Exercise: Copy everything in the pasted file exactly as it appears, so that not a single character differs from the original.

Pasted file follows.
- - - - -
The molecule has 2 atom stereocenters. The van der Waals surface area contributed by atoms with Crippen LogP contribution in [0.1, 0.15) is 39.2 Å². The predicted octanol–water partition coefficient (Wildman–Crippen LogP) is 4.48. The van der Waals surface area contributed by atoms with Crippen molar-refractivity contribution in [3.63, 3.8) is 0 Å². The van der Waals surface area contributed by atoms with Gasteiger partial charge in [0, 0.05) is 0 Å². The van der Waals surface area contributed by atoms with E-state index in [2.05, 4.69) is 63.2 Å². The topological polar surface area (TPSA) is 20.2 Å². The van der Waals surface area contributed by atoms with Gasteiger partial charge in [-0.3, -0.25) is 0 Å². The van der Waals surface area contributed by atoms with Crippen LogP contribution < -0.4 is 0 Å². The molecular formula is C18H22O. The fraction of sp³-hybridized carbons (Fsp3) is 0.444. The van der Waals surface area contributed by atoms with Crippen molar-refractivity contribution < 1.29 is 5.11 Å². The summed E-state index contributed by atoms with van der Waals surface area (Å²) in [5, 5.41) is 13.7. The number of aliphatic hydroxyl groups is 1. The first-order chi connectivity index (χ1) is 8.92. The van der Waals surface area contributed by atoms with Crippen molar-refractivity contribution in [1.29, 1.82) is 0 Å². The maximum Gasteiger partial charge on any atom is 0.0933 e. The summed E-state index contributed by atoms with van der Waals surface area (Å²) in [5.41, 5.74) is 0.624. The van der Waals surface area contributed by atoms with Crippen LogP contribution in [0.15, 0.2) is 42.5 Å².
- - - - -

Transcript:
The molecule has 2 atom stereocenters. The van der Waals surface area contributed by atoms with Crippen LogP contribution in [0.1, 0.15) is 39.2 Å². The predicted octanol–water partition coefficient (Wildman–Crippen LogP) is 4.48. The van der Waals surface area contributed by atoms with Crippen molar-refractivity contribution in [3.63, 3.8) is 0 Å². The van der Waals surface area contributed by atoms with Gasteiger partial charge in [0, 0.05) is 0 Å². The van der Waals surface area contributed by atoms with E-state index in [2.05, 4.69) is 63.2 Å². The topological polar surface area (TPSA) is 20.2 Å². The van der Waals surface area contributed by atoms with Gasteiger partial charge in [-0.3, -0.25) is 0 Å². The van der Waals surface area contributed by atoms with Crippen LogP contribution < -0.4 is 0 Å². The molecular formula is C18H22O. The fraction of sp³-hybridized carbons (Fsp3) is 0.444. The van der Waals surface area contributed by atoms with Crippen molar-refractivity contribution < 1.29 is 5.11 Å². The summed E-state index contributed by atoms with van der Waals surface area (Å²) in [5, 5.41) is 13.7. The number of aliphatic hydroxyl groups is 1. The first-order chi connectivity index (χ1) is 8.92. The van der Waals surface area contributed by atoms with Crippen molar-refractivity contribution in [1.29, 1.82) is 0 Å². The maximum Gasteiger partial charge on any atom is 0.0933 e. The summed E-state index contributed by atoms with van der Waals surface area (Å²) in [5.41, 5.74) is 0.624. The van der Waals surface area contributed by atoms with Crippen LogP contribution in [0.15, 0.2) is 42.5 Å².